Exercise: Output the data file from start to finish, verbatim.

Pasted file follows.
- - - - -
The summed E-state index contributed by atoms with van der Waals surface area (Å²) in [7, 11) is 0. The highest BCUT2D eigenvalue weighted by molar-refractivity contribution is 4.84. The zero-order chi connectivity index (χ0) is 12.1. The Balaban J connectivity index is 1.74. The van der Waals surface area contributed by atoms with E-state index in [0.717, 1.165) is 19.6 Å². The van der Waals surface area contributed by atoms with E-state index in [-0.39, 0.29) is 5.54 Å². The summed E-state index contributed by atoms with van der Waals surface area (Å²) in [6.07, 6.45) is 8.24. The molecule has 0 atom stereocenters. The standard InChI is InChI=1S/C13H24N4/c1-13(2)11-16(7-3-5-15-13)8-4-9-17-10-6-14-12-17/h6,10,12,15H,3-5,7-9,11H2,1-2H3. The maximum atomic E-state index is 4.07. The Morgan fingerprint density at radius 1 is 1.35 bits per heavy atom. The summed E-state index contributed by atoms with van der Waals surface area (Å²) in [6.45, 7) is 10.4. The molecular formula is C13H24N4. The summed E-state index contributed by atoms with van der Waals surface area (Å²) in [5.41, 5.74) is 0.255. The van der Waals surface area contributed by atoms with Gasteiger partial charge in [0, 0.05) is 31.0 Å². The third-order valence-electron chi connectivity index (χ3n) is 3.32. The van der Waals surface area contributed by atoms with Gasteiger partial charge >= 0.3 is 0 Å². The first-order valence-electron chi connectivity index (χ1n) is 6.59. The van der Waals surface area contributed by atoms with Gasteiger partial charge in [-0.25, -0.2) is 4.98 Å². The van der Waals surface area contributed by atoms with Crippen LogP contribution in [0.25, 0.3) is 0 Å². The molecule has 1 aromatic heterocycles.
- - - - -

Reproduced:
The summed E-state index contributed by atoms with van der Waals surface area (Å²) in [7, 11) is 0. The highest BCUT2D eigenvalue weighted by molar-refractivity contribution is 4.84. The zero-order chi connectivity index (χ0) is 12.1. The Balaban J connectivity index is 1.74. The van der Waals surface area contributed by atoms with E-state index in [0.717, 1.165) is 19.6 Å². The van der Waals surface area contributed by atoms with E-state index in [-0.39, 0.29) is 5.54 Å². The summed E-state index contributed by atoms with van der Waals surface area (Å²) in [6.07, 6.45) is 8.24. The molecule has 0 atom stereocenters. The standard InChI is InChI=1S/C13H24N4/c1-13(2)11-16(7-3-5-15-13)8-4-9-17-10-6-14-12-17/h6,10,12,15H,3-5,7-9,11H2,1-2H3. The maximum atomic E-state index is 4.07. The Morgan fingerprint density at radius 1 is 1.35 bits per heavy atom. The summed E-state index contributed by atoms with van der Waals surface area (Å²) in [6.45, 7) is 10.4. The molecular formula is C13H24N4. The summed E-state index contributed by atoms with van der Waals surface area (Å²) in [5.41, 5.74) is 0.255. The van der Waals surface area contributed by atoms with Gasteiger partial charge in [0, 0.05) is 31.0 Å². The third-order valence-electron chi connectivity index (χ3n) is 3.32. The van der Waals surface area contributed by atoms with Gasteiger partial charge >= 0.3 is 0 Å². The first-order valence-electron chi connectivity index (χ1n) is 6.59. The van der Waals surface area contributed by atoms with Gasteiger partial charge in [-0.25, -0.2) is 4.98 Å². The van der Waals surface area contributed by atoms with Crippen LogP contribution in [0.25, 0.3) is 0 Å². The molecule has 1 aromatic heterocycles.